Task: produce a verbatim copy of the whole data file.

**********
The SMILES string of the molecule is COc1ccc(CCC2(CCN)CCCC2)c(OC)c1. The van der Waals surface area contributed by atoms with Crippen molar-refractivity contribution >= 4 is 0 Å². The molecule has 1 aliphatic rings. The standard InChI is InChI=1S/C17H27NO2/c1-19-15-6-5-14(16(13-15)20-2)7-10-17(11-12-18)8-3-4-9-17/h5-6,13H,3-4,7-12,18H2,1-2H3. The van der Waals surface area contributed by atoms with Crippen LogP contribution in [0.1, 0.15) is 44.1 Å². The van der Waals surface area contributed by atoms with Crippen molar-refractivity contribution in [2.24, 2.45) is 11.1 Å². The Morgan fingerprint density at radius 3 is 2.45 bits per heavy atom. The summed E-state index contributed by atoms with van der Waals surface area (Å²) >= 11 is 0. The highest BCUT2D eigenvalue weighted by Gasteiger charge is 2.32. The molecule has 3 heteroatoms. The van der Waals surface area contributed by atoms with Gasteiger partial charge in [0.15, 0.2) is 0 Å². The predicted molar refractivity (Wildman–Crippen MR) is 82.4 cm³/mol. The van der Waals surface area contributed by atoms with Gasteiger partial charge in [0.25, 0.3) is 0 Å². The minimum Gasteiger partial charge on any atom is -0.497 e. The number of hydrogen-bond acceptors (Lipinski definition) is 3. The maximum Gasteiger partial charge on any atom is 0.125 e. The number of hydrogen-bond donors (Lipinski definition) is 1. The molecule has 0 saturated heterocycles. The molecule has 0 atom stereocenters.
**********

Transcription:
The SMILES string of the molecule is COc1ccc(CCC2(CCN)CCCC2)c(OC)c1. The van der Waals surface area contributed by atoms with Crippen molar-refractivity contribution >= 4 is 0 Å². The molecule has 1 aliphatic rings. The standard InChI is InChI=1S/C17H27NO2/c1-19-15-6-5-14(16(13-15)20-2)7-10-17(11-12-18)8-3-4-9-17/h5-6,13H,3-4,7-12,18H2,1-2H3. The van der Waals surface area contributed by atoms with Crippen LogP contribution in [0.1, 0.15) is 44.1 Å². The van der Waals surface area contributed by atoms with Crippen molar-refractivity contribution in [2.24, 2.45) is 11.1 Å². The Morgan fingerprint density at radius 3 is 2.45 bits per heavy atom. The summed E-state index contributed by atoms with van der Waals surface area (Å²) >= 11 is 0. The highest BCUT2D eigenvalue weighted by Gasteiger charge is 2.32. The molecule has 3 heteroatoms. The van der Waals surface area contributed by atoms with Gasteiger partial charge in [0.15, 0.2) is 0 Å². The predicted molar refractivity (Wildman–Crippen MR) is 82.4 cm³/mol. The van der Waals surface area contributed by atoms with Gasteiger partial charge in [0.25, 0.3) is 0 Å². The minimum Gasteiger partial charge on any atom is -0.497 e. The number of hydrogen-bond acceptors (Lipinski definition) is 3. The maximum Gasteiger partial charge on any atom is 0.125 e. The number of hydrogen-bond donors (Lipinski definition) is 1. The molecule has 0 saturated heterocycles. The molecule has 0 atom stereocenters.